‘Lost Negatives’ Owner Sues Attorney for Fraud

     
     A California man who thought he’d hit the jackpot when he found and bought two boxes of photographic negatives allegedly made by Ansel Adams, has sued his attorney. Rick Norsigian claims he was cheated of thousands of dollars from the sale of photographs and posters made from the glass plates. Norsigian, a commercial painter, bought the 65 old-fashioned, glass plate negatives at a garage sale in Fresno, Calif. in 2000, and reportedly stored them underneath his pool table for years as he considered what to do with them.
     Although he’d paid only $45 for the lot, he has always maintained the negatives are among those believed to have been lost, along with other items, after a fire in Ansel Adams’ studio.
     Seven years after his find, Norsigian hired attorney Arnold Peter, then with the law firm of Raskin, Peter, Rubin & Simon, to represent him in the sale of prints made from the negatives.
     However, according to lawsuit Norsigian filed in Los Angeles, that decision was ill-advised. The owner of the glass negatives now contends Peter fraudulently persuaded him to sign an agreement with defendant Media Partners Global, a company wholly owned by the attorney, to sell the images, and has since refused to pay him what he’s due.
     Despite their attorney-client relationship, Peter never advised him of any potential or actual conflict of interest inherent in the various, intertwined business relationships engaged in the sale of the photographs, Norsigian claims.
     What’s more, he says, Peter engaged the help of at least one shady character to carry out his scheme.
     According to Norsigian, the night before the Beverly Hill press conference at which he first claimed publicly to possess the “lost negatives” of the iconic photographer, Peter introduced him to defendant David Streets, whom he was led to believe would appraise the negatives and help sell the images.
     Norsigian claims he later learned that Streets was a convicted felon, with a criminal record involving petty theft and fraud.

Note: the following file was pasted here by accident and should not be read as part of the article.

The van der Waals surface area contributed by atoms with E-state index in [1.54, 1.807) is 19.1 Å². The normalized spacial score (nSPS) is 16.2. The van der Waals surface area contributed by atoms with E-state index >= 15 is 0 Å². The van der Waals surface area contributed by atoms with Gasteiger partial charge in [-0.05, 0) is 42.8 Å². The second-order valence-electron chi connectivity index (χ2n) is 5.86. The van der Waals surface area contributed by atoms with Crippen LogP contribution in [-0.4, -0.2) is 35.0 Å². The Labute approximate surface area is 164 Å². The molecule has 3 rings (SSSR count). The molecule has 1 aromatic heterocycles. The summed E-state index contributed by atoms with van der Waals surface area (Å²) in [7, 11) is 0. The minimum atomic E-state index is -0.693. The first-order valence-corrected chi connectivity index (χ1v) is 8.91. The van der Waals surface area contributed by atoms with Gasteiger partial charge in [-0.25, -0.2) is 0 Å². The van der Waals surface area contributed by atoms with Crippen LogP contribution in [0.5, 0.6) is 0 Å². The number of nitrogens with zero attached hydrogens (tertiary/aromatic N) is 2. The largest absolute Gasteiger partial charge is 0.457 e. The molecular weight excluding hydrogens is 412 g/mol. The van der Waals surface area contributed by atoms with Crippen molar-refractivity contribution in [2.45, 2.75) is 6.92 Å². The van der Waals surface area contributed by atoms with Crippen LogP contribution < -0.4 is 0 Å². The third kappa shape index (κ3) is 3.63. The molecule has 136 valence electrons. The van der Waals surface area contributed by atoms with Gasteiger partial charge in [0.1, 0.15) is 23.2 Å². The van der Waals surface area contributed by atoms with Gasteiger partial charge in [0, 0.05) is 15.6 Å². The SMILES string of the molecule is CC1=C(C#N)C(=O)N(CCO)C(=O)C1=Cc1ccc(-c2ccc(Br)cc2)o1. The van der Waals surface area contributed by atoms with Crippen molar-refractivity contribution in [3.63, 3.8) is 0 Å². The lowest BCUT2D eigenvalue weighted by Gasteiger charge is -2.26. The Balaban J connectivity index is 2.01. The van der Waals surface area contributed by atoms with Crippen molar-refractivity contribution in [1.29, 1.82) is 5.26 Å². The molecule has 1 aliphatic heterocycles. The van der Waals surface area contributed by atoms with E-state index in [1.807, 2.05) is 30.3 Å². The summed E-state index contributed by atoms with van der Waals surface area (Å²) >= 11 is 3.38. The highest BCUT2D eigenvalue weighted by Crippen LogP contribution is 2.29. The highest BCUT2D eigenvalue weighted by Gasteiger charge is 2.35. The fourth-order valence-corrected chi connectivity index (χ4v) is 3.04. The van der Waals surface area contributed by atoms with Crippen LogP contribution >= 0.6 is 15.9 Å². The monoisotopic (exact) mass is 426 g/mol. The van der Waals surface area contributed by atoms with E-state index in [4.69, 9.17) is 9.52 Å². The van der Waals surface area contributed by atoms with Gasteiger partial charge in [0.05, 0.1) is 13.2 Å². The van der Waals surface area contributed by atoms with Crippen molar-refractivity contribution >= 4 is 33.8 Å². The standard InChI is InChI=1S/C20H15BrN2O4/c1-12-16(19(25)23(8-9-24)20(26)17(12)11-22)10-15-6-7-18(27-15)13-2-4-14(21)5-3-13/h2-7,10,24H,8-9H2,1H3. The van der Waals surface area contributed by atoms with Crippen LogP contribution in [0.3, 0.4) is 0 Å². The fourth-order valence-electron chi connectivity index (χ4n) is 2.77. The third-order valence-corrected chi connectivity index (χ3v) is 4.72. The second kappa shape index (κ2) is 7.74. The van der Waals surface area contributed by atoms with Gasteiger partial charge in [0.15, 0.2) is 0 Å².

But by then bad associations may have been the least of his problems.
     On August 23, 2010, the Ansel Adams Publishing Rights Trust sued Norsigian, contending he was violating its commercial trademark on the Ansel Adams name. He eventually settled the suit by agreeing not to associate Adams’s name, likeness or trademark in any way with the marketing the photographs made from his negatives.
     Even worse, Norsigian’s efforts to authenticate his claims about the negatives began to crumble. Just weeks before the Adams Trust lawsuit was filed, Robert C. Moeller, a former curator at the Museum of Fine Arts, Boston who initially had deemed the glass plates authentic, had a very public change of heart.
     “I made a mistake,” he told The New York Times.
     Moeller went on to explain that based on subsequent investigation, he now believed at least some of the images were taken by the very talented, but unheralded photographer named Earl Brooks.
     The University of Arizona also weighed in with an analysis of the negatives, concurring with Moeller’s assessment, leading to a lawsuit by Norsigian that was later thrown out by the 9th Circuit.
     And yet, the photographs were lovely and continued to sell.
     According to Norsigian, Media Global Partners has ‘sold out’ of at least 15 limited edition sets of the photographs, each of which comprised 16 prints, which sold for $7,500 each.
     “This, alone, reflects revenues of some $1.8 million. … Beyond the limited edition sets, Media Partners Global, Defendants David Streets, David W. Streets, LLC, and others with whom Peter conspired, sold numerous additional imaged generated from the negatives,” he says.
     But Norsigian says the longer time went on, the more his concerns about the accounting of income and expenses related to the sales mounted.
     “On or about January 30, 2011, Peter provided an admittedly incomplete accounting, but reassured Norsigian he would provide a more thorough and complete accounting shortly thereafter. … When Peter eventually provided the January 2011 accounting, the records he provided revealed payments made to ICO in October 2010 and January 2011,” the complaint says.
     “The January 2011 accounting also included charged for a woman named Susan Stroh. In or about 2014, Norsigian learned that those entries in the account were entirely false. Stroh denied having provided any services relative to the Ansel Adams image and further denied having provided any services to Peter since 2007,” Norsigian says.
     “Over the months that followed, Peter repeatedly promised, but failed, to provide a full and accurate accounting of the income and expenses related to the sale of the images,” he says
     Norsigian says that to date, he has not received anywhere near what he is share entitled to from the sale of images generated from his negatives. Moreover, he says, the defendants have failed to provide Norsigian a full and adequate accounting of the funds generated from the sale of images generated from the negatives.
     Norsigian seeks compensatory and punitive damages, rescission of his contract with the defendants, the imposition of a constrictive trust and a proper accounting of proceeds and expenses related to the sale of the images.
     He is represented by Patrick M. Maloney of El Segundo, Calif.

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